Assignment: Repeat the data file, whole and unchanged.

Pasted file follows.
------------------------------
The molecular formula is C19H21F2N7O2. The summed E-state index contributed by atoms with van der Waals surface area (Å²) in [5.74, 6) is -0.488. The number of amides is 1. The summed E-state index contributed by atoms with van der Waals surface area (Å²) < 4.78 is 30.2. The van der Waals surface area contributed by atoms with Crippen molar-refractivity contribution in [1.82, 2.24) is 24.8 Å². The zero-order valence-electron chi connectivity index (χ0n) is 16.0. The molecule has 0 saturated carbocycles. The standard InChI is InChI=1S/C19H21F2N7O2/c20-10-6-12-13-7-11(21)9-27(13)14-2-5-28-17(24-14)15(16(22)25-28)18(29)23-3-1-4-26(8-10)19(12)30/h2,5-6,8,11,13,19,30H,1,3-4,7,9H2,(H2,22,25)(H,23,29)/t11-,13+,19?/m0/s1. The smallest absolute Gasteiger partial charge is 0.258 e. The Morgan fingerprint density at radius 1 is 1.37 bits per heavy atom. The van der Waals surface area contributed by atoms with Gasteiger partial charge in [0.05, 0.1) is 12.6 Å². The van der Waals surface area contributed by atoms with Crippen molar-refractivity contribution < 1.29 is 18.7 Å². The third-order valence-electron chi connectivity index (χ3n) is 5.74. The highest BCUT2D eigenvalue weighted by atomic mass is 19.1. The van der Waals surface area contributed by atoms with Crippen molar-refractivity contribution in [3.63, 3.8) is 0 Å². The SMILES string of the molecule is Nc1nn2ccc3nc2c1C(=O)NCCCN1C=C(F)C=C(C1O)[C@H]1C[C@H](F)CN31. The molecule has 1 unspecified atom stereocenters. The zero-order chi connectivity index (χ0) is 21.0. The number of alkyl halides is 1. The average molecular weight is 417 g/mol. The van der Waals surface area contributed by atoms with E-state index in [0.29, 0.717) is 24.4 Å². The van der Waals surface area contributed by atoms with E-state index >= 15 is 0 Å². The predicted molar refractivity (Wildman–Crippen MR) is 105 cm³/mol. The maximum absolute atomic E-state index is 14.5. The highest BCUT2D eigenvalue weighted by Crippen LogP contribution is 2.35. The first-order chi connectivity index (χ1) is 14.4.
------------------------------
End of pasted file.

The molecular formula is C19H21F2N7O2. The summed E-state index contributed by atoms with van der Waals surface area (Å²) in [5.74, 6) is -0.488. The number of amides is 1. The summed E-state index contributed by atoms with van der Waals surface area (Å²) < 4.78 is 30.2. The van der Waals surface area contributed by atoms with Crippen molar-refractivity contribution in [1.82, 2.24) is 24.8 Å². The zero-order valence-electron chi connectivity index (χ0n) is 16.0. The molecule has 0 saturated carbocycles. The standard InChI is InChI=1S/C19H21F2N7O2/c20-10-6-12-13-7-11(21)9-27(13)14-2-5-28-17(24-14)15(16(22)25-28)18(29)23-3-1-4-26(8-10)19(12)30/h2,5-6,8,11,13,19,30H,1,3-4,7,9H2,(H2,22,25)(H,23,29)/t11-,13+,19?/m0/s1. The smallest absolute Gasteiger partial charge is 0.258 e. The Morgan fingerprint density at radius 1 is 1.37 bits per heavy atom. The van der Waals surface area contributed by atoms with Gasteiger partial charge in [0.05, 0.1) is 12.6 Å². The van der Waals surface area contributed by atoms with Crippen molar-refractivity contribution < 1.29 is 18.7 Å². The third-order valence-electron chi connectivity index (χ3n) is 5.74. The highest BCUT2D eigenvalue weighted by atomic mass is 19.1. The van der Waals surface area contributed by atoms with Crippen molar-refractivity contribution in [3.63, 3.8) is 0 Å². The SMILES string of the molecule is Nc1nn2ccc3nc2c1C(=O)NCCCN1C=C(F)C=C(C1O)[C@H]1C[C@H](F)CN31. The molecule has 1 unspecified atom stereocenters. The zero-order chi connectivity index (χ0) is 21.0. The number of alkyl halides is 1. The average molecular weight is 417 g/mol. The van der Waals surface area contributed by atoms with E-state index in [0.29, 0.717) is 24.4 Å². The van der Waals surface area contributed by atoms with E-state index >= 15 is 0 Å². The predicted molar refractivity (Wildman–Crippen MR) is 105 cm³/mol. The maximum absolute atomic E-state index is 14.5. The highest BCUT2D eigenvalue weighted by Crippen LogP contribution is 2.35. The first-order chi connectivity index (χ1) is 14.4.